written by Eric J. Ma on 2019-01-21 | tags: bayesian variational inference data science

You never know when scalability becomes an issue. Indeed, scalability necessitates a whole different world of tooling.

While at work, I've been playing with a model - a Bayesian hierarchical 4-parameter dose response model, to be specific. With this model, the overall goal (without going into proprietary specifics) was parameter learning - what's the 50th percentile concentration, what's the max, what's the minimum, etc.; what was also important was quantifying the uncertainty surrounding these parameters.

Originally, when I prototyped the model, I used just a few thousand samples, which was trivial to fit with NUTS. I also got the model specification (both the group-level and population-level priors) done using those same few thousand.

At some point, I was qualitatively and quantitatively comfortable with the model specification. Qualitatively - the model structure reflected prior biochemical knowledge. Quantitatively, I saw good convergence when examining the sampling traces, as well as the shrinkage phenomena.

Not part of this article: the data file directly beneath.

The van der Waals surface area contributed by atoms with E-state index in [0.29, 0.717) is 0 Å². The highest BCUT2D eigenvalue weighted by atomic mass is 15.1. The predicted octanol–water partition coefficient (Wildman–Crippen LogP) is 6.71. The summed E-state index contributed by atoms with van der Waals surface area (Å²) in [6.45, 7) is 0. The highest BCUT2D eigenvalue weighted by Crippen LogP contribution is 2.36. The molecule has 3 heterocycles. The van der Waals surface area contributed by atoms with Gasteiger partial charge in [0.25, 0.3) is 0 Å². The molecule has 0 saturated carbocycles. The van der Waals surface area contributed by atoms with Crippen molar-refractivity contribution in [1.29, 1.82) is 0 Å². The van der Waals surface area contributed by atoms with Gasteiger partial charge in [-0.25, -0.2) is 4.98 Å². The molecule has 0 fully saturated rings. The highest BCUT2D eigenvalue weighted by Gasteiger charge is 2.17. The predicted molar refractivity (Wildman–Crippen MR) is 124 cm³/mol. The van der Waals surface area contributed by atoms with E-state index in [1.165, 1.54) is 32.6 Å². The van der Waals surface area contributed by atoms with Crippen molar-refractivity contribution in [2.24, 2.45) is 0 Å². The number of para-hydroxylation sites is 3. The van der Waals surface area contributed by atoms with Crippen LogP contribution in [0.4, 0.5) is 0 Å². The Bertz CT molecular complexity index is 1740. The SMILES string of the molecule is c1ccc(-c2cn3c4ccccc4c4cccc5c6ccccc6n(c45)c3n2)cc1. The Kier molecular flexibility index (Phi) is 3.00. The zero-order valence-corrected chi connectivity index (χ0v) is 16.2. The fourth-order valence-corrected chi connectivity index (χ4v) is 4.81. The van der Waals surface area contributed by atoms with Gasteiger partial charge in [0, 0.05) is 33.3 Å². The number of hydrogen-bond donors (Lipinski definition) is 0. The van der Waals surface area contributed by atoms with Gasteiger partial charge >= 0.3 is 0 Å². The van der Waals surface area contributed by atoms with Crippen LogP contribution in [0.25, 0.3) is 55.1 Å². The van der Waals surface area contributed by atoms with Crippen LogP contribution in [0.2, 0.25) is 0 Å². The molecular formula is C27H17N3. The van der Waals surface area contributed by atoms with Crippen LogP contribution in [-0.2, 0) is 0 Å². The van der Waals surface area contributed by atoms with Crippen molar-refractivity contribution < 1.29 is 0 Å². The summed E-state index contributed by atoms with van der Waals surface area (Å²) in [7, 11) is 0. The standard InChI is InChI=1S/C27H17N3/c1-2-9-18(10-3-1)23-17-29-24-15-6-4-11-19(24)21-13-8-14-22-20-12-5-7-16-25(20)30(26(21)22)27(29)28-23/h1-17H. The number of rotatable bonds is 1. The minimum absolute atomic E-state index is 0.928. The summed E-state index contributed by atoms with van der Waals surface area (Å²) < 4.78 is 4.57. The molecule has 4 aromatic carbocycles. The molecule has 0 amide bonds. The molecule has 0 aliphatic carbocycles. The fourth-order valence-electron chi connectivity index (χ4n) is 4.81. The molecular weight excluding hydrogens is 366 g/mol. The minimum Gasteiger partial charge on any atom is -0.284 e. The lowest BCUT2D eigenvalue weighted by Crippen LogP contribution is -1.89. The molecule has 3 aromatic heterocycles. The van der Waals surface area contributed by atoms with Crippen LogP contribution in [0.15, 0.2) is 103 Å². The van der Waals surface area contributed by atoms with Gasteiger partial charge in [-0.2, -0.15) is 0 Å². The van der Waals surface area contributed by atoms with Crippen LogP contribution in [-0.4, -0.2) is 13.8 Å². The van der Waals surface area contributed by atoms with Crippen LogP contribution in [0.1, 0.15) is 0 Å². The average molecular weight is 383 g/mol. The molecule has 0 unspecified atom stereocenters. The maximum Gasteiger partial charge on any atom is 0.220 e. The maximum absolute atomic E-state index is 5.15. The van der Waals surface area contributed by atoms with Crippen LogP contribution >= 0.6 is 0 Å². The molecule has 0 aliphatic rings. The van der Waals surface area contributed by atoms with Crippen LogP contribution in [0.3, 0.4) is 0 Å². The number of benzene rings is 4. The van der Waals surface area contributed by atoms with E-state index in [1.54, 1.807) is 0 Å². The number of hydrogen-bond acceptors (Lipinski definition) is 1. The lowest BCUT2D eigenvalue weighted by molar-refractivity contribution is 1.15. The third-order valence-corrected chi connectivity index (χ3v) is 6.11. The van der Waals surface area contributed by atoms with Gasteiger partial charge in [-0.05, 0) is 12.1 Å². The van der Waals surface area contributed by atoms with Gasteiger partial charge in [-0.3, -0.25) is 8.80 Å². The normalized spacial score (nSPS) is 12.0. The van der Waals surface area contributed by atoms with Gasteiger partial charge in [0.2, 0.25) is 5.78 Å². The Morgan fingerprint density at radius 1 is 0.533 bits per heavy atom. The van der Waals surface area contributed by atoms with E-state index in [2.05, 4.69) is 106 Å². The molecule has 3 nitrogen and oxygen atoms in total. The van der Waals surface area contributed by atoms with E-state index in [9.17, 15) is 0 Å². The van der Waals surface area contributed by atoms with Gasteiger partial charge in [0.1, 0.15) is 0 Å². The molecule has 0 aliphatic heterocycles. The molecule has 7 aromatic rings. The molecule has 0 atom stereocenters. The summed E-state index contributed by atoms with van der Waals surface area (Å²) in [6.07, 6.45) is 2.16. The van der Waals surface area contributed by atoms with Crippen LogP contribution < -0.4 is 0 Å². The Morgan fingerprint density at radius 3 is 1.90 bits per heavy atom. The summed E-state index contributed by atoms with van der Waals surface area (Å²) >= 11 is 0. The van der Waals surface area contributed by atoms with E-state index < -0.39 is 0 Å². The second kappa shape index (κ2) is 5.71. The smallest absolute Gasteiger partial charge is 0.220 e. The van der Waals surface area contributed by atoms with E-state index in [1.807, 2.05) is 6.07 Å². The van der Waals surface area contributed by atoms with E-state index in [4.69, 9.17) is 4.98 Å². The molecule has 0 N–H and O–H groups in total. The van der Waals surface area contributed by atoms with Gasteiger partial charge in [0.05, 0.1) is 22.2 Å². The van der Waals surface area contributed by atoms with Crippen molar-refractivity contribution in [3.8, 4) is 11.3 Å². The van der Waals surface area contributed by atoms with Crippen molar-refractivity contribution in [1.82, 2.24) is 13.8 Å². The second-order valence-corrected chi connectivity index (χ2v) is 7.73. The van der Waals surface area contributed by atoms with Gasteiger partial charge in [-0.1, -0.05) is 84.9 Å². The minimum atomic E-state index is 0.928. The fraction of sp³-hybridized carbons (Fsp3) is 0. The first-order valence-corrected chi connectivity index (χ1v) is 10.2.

Once I reached that point, I decided to scale up to the entire dataset: 400K+ samples, 3000+ groups.

Fitting this model with NUTS with the full dataset would have taken a week, with no stopping time guarantees at the end of an overnight run - when I left the day before, I was still hoping for 5 days. However, switching over to ADVI (automatic differentiation variational inference) was a key enabler for this model: I was able to finish fitting the model with ADVI in just 2.5 hours, with similar uncertainty estimates (it'll never end up being identical, given random sampling).

I used to not appreciate that ADVI could be useful for simpler models; in the past, I used to think that ADVI was mainly useful in Bayesian neural network applications - in other words, with large parameter and large data models.

With this example, I'm definitely more informed about what "scale" can mean: both in terms of number of parameters in a model, and in terms of number of samples that the model is fitted on. In this particular example, the model is simple, but the number of samples is so large that ADVI becomes a feasible alternative to NUTS MCMC sampling.